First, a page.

I'm sure that few of Sonic's readers in this hemisphere know very much about the Monkey King, which makes me feel like this story was primarily put together to introduce Sonic comics to the Asian market. If Archie wants to sell to the Pacific Rim that's their business ("business" being the operative word if that is indeed the case, because there was really no aesthetic reason for this story), but here's a tip for Archie: tell Frank to keep the Monkey King on a shorter leash from now on. Otherwise Archie's got no right to diss us fanfic writers.
Backup Story: Remember the last issue, the part where Geoffrey talks about not having the manpower to stop "mobs of crazed Mobians" from going after their roboticized brethren? Ever wonder what happened to the mobs? Well, here's one now, complete with torches; throw in some pitchforks and you've got a group that could have come from "Beauty and the Beast" or "Young Frankenstein": "A riot is a terrible zing...und I zink it's about time ve HAD von!"
As the mob approaches the...well, here on earth it's the MALE peafowl that has the impressive plumage, but the robot is too bosomy to be anything but a female...victim, they suddenly see the light. Several of them, in fact, courtesy of Uncle Chuck detonating some "photon flash-pellets." The mob, however, isn't surprised that Uncle Chuck is sticking up for "Fanny Dupin" [why do I feel that there's a pun hidden in there somewhere?], and their concern is voiced by the rabble-rousing "Tusk Luza" [a pun which isn't hidden but which really wasn't worth finding]. The pugnacious porker actually comes up with what seems like a reasonable solution: let Princess Sally decide.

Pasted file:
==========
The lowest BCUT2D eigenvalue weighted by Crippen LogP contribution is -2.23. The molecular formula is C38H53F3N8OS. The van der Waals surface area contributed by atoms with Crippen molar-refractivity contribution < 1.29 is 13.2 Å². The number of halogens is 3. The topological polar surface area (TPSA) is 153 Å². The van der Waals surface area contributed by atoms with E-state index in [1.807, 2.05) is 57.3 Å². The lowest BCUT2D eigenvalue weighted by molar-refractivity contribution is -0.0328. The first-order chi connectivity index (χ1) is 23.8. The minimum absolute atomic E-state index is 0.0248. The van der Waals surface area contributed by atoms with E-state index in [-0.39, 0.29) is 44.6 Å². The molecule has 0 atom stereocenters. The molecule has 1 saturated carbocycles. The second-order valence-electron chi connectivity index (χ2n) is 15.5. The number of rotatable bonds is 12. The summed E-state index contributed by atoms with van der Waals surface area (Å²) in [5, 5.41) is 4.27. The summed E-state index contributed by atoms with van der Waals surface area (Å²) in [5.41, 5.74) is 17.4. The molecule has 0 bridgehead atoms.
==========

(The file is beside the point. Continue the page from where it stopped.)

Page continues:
"I'm sorry, Princess Sally is unavailable at this time; please wait, and the next available lead character will assist you." Uncle Chuck lays out the situation for Geoffrey's benefit, who explains that Princess Sally is away at the moment resisting the advances of Monkey Khan. But just as Geoff is about to put the case on indefinite hold, who should walk in but...King Acorn. He's left his sickbed and has decided to judge the case himself, having overheard the particulars. His less-than-Solomonic decision: to dismantle all roboticized Mobians. Uncle Chuck's opposition and Geoffrey's mild remonstrance only serve to get the king so worked up that he collapses but not before Sonic, Sally and Antoine walk in. They barely get to utter five lines total when Knuckles calls them: "Excuse me, but you're needed for your cameo in Knuckles #9."
The artwork-by-committee looks basically good, though Geoffrey is a little cartooney in his proportions. But the big draw here is the story, which won't be culminated until the "Return of the King" special. This HAS to be the most compelling premise to come down the pike in quite some time. Both Sonic and Sally each have an emotional stake in what happens: Sonic won't want to lose his Uncle Chuck, and Sally is faced with either obeying her father or saving "our family and friends" as she called them in "Brave New World."
So place your bets, folks: how will this story resolve itself? One of the possible solutions, which is also rather cliched, would be to have someone like Bunnie interpose herself between the two constituencies. Another possibility would be to have Princess Sally state her intention to step into the Roboticizer herself, giving her father second thoughts about his dismantling order. This is heavy stuff and an extremely dramatic premise, and my deepest fear is not that Archie has hopelessly darkened the Sonic continuum with talk of a Mobian civil war, but that Archie will discover a way to trivialize a great premise. Hey, after what happened to "Growing Pains" (Sonic #28 and #29), I can't take it for granted that the Archie crew would know a great premise if it jumped up off the drawing board and started gnawing at theirankles.
Overall Rating: Rings